Margaret Grace Greer Nuttall was born on October 31, 1880 in Wallsburg, Utah to Dixon Hamlin Greer and Harriett Diana Camp. As a child, she enjoyed taking trips with her family to Salt Lake City, Heber, and Provo. In 1897 Margaret moved to Provo where she attended school at Brigham Young Academy (BYA). She worked each summer to earn enough money to attend school. In December of 1903 she and William Albert Nuttall began dating, and on November 16, 1904, they were married in the Salt Lake City Temple. On December 7, 1905, their first child, William Reed, was born, and on January 21, 1908, their second child, Ruth, was born. On May 17, 1912, Margaret bore their third child, Jesse Greer. In October of 1914 their fourth child, Juliet, was born, and on October 30, 1917, another daughter, Margaret Alice, was born. Finally, on October 10, 1922, Margaret bore their last child, Albert Cecil. In 1924 Margaret and her family moved to Grandview where they purchased a farm. On July 8, 1942, Margaret's husband, Will, died. In 1946 Margaret was called to serve a mission in Texas for The Church of Jesus Christ of Latter-day Saints. After she was released from full-time service for the LDS Church, she traveled extensively to places such as Washington, D.C., New York, Illinois, Pennsylvania, Ohio, Nebraska, Hawaii, New Mexico, Florida, Cuba, Georgia, and Tennessee. During some of these vacations, she visited many significant historical Mormon Church sites, including Carthage Jail, the Sacred Grove, and Winter Quarters. Margaret was a devoted member of the Daughters of Utah Pioneers, having held various offices in the organization. She was also a genealogist and performed temple work for hundreds of deceased relatives in all of the operating temples in the United States during her lifetime. She met and shook hands with numerous prophets and apostles of the LDS Church, including Joseph F. Smith, Heber J. Grant, George Albert Smith, David O. McKay, LeGrand Richards, Harold B. Lee, and Boyd K. Packer. Margaret summarizes her life by saying, 'I have had a wonderful life. I never have had to go hungry or cold or want for food or clothing.' She attributes her good life to having faithfully lived according to the teachings of the LDS Church and having taught her children to do the same. Margaret died on November 22, 1971 at the age of 91.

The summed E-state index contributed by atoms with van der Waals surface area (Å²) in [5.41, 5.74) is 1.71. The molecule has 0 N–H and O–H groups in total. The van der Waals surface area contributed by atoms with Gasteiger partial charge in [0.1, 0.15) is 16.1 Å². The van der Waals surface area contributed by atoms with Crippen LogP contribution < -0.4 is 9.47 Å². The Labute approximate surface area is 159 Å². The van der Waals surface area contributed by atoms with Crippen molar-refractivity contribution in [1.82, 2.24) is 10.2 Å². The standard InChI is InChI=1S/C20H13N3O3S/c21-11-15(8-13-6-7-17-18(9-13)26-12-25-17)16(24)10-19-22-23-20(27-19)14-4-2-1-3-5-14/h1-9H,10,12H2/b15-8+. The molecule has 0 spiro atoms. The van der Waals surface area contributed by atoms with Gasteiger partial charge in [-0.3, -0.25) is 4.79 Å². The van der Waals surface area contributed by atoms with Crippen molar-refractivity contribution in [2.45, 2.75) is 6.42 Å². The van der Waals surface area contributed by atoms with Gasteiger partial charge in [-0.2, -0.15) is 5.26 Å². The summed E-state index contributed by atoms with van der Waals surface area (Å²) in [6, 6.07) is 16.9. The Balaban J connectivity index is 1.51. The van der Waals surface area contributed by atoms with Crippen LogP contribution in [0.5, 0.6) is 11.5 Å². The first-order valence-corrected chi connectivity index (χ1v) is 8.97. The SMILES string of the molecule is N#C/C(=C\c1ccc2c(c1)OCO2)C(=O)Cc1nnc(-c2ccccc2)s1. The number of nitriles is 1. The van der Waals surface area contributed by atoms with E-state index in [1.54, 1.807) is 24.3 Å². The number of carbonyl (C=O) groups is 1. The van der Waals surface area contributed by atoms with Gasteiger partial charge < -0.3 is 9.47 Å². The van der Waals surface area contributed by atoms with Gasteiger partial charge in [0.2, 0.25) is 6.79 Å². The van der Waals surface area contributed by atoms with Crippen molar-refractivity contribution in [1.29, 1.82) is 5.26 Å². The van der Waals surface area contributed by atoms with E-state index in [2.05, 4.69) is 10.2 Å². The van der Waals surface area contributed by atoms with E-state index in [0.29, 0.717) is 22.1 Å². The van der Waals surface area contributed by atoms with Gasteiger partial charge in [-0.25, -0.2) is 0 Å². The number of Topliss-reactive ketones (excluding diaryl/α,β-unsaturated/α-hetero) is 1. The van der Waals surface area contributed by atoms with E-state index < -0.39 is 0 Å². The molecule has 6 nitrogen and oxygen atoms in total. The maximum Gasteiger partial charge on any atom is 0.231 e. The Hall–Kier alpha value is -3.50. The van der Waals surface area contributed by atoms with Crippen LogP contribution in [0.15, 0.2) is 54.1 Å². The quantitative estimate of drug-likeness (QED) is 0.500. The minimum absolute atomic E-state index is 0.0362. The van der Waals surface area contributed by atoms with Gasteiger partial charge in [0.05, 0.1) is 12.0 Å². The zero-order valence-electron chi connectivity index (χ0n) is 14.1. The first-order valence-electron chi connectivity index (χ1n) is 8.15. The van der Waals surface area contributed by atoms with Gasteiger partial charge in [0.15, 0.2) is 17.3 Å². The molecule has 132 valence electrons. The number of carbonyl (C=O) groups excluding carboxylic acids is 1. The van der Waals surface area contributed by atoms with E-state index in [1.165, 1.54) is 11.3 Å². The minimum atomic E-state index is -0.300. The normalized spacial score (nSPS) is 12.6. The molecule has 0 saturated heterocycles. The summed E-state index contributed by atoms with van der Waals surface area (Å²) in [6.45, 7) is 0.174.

This collection includes a seven-page autobiography by Margaret Grace Greer Nuttall in which she describes her childhood, life as a student at Brigham Young Academy, her children's births, her activity in the LDS Church, and her extensive travels as an older adult. She also mentions missions, marriages, and deaths of her family members and friends. Besides Margaret's autobiography, this collection contains manuscript and typescript copies of six of Margaret's diaries. Her diaries detail her daily activities in church and school and on the farm as well as her pastime activities and interactions with friends and family. Many of the diaries include songs and poems'-some of which were originally written by Margaret'-and recipes. One of the diaries (with 'No. 8' penciled on the front cover) contains several pages of notes on Latter-day Saint church history from 1828 to 1844. This collection also includes Margaret's class notebook in which she took history and English notes and miscellaneous items such as Margaret's BYA report card from 1901-1902 and a copy of a news clipping from Provo's newspaper The Herald on March 18, 1976 which shows an 1893 class at BYA. The collection also contains two photocopied diaries from 1900 written by William Albert Nuttall, Margaret's husband, which describe his service as a Mormon missionary in New Zealand and include labor reports, financial ledgers, and a photograph of him with three other people. There are four original photographs belonging to this collection: missionaries in New Zealand, including William Nuttall; eighth-grade BYA students, 1899-1900, including Margaret Greer (Nuttall); ninth-grade BYA students, 1900, including Margaret Greer (Nuttall); and Brigham Young University students, 1902 or 1903, including Margaret Greer (Nuttall).